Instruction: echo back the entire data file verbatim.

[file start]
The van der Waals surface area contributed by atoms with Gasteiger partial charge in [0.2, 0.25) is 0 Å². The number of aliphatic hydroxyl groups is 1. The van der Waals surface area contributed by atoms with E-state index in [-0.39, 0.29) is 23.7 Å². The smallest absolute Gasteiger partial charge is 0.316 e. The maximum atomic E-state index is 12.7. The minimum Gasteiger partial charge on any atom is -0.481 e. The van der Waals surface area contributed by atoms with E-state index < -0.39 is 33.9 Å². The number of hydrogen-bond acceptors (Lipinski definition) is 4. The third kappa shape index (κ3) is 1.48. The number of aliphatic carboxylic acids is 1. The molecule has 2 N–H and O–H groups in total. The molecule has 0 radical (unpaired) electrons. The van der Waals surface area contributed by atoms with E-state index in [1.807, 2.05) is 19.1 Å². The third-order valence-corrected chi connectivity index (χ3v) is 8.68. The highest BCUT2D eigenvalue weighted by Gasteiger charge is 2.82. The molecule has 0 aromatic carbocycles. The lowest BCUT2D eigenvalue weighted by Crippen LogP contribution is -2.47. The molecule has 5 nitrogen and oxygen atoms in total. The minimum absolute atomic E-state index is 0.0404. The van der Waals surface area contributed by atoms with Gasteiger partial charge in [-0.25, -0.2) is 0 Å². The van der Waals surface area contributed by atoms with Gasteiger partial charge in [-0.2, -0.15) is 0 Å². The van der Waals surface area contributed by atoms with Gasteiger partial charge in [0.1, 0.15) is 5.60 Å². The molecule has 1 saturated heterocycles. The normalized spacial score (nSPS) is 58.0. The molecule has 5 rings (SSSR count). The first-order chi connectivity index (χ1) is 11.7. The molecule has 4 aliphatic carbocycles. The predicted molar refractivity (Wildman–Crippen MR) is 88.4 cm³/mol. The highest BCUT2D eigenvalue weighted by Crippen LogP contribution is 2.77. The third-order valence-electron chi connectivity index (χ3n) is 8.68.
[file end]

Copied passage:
The van der Waals surface area contributed by atoms with Gasteiger partial charge in [0.2, 0.25) is 0 Å². The number of aliphatic hydroxyl groups is 1. The van der Waals surface area contributed by atoms with E-state index in [-0.39, 0.29) is 23.7 Å². The smallest absolute Gasteiger partial charge is 0.316 e. The maximum atomic E-state index is 12.7. The minimum Gasteiger partial charge on any atom is -0.481 e. The van der Waals surface area contributed by atoms with E-state index < -0.39 is 33.9 Å². The number of hydrogen-bond acceptors (Lipinski definition) is 4. The third kappa shape index (κ3) is 1.48. The number of aliphatic carboxylic acids is 1. The molecule has 2 N–H and O–H groups in total. The molecule has 0 radical (unpaired) electrons. The van der Waals surface area contributed by atoms with E-state index in [1.807, 2.05) is 19.1 Å². The third-order valence-corrected chi connectivity index (χ3v) is 8.68. The highest BCUT2D eigenvalue weighted by Gasteiger charge is 2.82. The molecule has 0 aromatic carbocycles. The lowest BCUT2D eigenvalue weighted by Crippen LogP contribution is -2.47. The molecule has 5 nitrogen and oxygen atoms in total. The minimum absolute atomic E-state index is 0.0404. The van der Waals surface area contributed by atoms with Gasteiger partial charge in [-0.25, -0.2) is 0 Å². The van der Waals surface area contributed by atoms with Gasteiger partial charge in [-0.2, -0.15) is 0 Å². The van der Waals surface area contributed by atoms with Gasteiger partial charge in [0.1, 0.15) is 5.60 Å². The molecule has 1 saturated heterocycles. The normalized spacial score (nSPS) is 58.0. The molecule has 5 rings (SSSR count). The first-order chi connectivity index (χ1) is 11.7. The molecule has 4 aliphatic carbocycles. The predicted molar refractivity (Wildman–Crippen MR) is 88.4 cm³/mol. The highest BCUT2D eigenvalue weighted by Crippen LogP contribution is 2.77. The third-order valence-electron chi connectivity index (χ3n) is 8.68.